The main arguments we provide when we request a waiver of subrogation are that (i) the tenant cannot insure the landlord’s building because it is not in the tenant’s care, custody and control, therefore the tenant needs this or would have to rely upon liability insurance which may not be sufficient for a signfiicant loss and is not intended to cover property damage (ii) it would be economically inefficient for every tenant in a multi-tenant facility to insure the same building, even if they could get the coverage and (iii) either directly through CAM or Operating Expense provisions or indirectly through the rent, the tenants are the ones paying for the policy and should receive some benefit for this cost.

    In practice I really do not think that there are enough insured incidents (especially considering the size of a typical deductible on a multi-tenant facility) that there is a true dange of policy cancellation or a significant increase in insurance cost. Even if there were an insurance cost increase, though, it would be passed on to the tenants.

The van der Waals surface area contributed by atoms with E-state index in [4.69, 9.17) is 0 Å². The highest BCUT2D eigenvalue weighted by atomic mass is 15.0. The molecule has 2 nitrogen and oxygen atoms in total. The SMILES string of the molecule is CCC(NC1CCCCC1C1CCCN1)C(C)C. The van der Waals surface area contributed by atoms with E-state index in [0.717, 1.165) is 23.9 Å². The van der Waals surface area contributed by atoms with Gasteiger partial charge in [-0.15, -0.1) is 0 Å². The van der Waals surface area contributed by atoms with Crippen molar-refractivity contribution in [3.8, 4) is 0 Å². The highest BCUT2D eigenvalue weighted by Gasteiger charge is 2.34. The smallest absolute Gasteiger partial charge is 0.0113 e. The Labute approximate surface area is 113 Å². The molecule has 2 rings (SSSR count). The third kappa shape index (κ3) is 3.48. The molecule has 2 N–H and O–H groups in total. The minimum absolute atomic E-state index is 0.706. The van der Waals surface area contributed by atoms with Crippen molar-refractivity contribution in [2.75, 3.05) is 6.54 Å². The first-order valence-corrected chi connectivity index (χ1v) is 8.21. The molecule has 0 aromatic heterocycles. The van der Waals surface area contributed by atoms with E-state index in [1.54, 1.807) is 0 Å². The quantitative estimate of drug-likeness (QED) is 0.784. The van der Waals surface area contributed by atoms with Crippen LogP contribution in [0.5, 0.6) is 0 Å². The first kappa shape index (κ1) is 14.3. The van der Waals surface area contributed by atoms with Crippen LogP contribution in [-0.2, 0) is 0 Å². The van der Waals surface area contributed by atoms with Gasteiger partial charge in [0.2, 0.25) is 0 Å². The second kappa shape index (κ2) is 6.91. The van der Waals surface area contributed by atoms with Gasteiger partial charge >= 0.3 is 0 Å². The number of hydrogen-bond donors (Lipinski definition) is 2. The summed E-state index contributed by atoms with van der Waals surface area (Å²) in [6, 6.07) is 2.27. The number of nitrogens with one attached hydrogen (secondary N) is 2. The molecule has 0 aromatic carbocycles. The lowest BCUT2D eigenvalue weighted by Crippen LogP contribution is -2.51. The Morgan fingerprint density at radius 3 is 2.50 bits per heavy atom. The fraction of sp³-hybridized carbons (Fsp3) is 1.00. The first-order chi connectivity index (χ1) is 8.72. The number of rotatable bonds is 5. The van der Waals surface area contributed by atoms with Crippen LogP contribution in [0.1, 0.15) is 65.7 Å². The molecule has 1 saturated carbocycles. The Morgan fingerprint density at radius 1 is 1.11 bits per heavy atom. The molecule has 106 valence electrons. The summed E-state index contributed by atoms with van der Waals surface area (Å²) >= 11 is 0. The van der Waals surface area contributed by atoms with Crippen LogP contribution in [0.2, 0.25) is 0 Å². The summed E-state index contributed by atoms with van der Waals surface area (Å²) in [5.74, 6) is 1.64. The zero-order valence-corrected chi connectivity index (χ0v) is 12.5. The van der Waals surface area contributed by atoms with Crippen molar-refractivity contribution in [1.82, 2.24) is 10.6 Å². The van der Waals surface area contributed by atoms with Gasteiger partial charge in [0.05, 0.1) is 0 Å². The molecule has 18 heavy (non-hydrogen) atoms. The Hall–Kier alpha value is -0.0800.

George Bernhardt
    Houston, Texas

  3. Ira: One statement in your article confused me a little. “That may be the way it used to work and that may be why you sometimes see convoluted language like – “you go first (get a Waiver of Subrogation in your policy) and then we’ll go (and get one in our policy).” “If you have to pay for one, we’ll pay for it.” “If you don’t get one, we won’t get one.” Why do you say that it was the was “It used to work”? Here is a version of a clause that I currently use.